Oxalis is a huge and diversified plant family that offers some beautiful ornamental species. Sadly, gardeners typically associate it with weeds because certain kinds are quite invasive.

Many oxalis are non-invasive decorative species with beautiful flowers that make wonderful perennials for rockeries, garden beds, and containers, such as indigenous wood sorrel, Oxalis acetosella, which have delicate white flowers in springtime and looks lovely naturalized in a forest garden beneath trees. ~

Although oxalis is harmful to pets, the bitter taste should dissuade most animals from consuming it.


The onion, commonly known as the bulb onion or common onion, is the most frequently grown species of the Allium family. The onion crop has a spread of thin, bluish-green foliage, and when a specific day length is achieved, the bulb at the plant’s root starts to grow.

The bulbs are made up of shorter, compacted subterranean stalks that encircle a single bud at the stem’s end. The plant is vulnerable to a variety of pests and illnesses, including the onion bug, the onion eelworm, and numerous fungi that cause withering.

Onions are grown and utilized all over the globe. They are typically served fried, as a veggie, or as a component of a cooked culinary dish, although they can also be consumed fresh or used to make jams or condiments. When sliced, they have a strong odor and might irritate your eyes.

Orange Jessamine

Orange jasmine, which fills the air with the delicious scent of orange blooms, is a wonderful addition to any tropical landscape. If you want to attract pollinators, birds, or insects to your yard, orange jasmine is a terrific option. Murraya orange jasmine care is also relatively straightforward.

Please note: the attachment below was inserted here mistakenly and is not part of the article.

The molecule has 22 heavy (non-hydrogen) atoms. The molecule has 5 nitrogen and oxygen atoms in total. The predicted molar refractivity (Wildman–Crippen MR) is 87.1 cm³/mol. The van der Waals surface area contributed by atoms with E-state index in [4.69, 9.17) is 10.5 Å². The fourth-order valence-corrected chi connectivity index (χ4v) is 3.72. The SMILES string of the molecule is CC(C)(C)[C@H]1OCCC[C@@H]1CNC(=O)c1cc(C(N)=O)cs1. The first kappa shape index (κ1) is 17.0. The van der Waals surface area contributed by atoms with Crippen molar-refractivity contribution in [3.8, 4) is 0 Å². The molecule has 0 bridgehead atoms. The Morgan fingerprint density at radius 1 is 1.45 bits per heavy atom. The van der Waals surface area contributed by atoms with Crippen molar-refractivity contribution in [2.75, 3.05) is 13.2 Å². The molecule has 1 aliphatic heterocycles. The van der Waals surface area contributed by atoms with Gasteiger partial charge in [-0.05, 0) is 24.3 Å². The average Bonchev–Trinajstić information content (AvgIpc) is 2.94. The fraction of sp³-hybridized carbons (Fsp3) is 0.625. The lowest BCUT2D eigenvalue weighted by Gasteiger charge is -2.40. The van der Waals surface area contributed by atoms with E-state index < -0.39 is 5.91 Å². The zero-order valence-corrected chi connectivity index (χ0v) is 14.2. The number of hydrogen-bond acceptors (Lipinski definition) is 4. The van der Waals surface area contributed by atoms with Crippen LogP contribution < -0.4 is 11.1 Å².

This attractive plant is a small annual plant with round, lustrous, vibrant green foliage up to 2 3/4 inches in length that grows from intriguing, twisted stems.

Throughout the spring, bunches of tiny, aromatic flowers emerge, followed by vivid bright red fruits in the summer. The flowers are highly fragrant and look like orange blossoms, and they bloom all year.

Olive Tree

Olive trees are a type of evergreen shrub in the Oleaceae group that are great for producing a Mediterranean-style landscape. The olive tree is indigenous to the Mediterranean region of Europe, Asia, and Africa. These plants come in a number of different forms.

Many of these trees have a wide age range as well. Fruiting olive trees are prohibited in several places of the southwestern United States due to excessive fruit falling. This causes a hazard by blocking drains and coloring driveways and patios.

Unwanted fauna is also drawn to the fruits. The olive tree’s root network is so strong that it can regenerate itself even if the tree’s above-ground body is damaged by freezing, wildfire, or disease. The flowers of the olive tree can also produce large amounts of pollen, which can become a problem if people are suffering from allergies.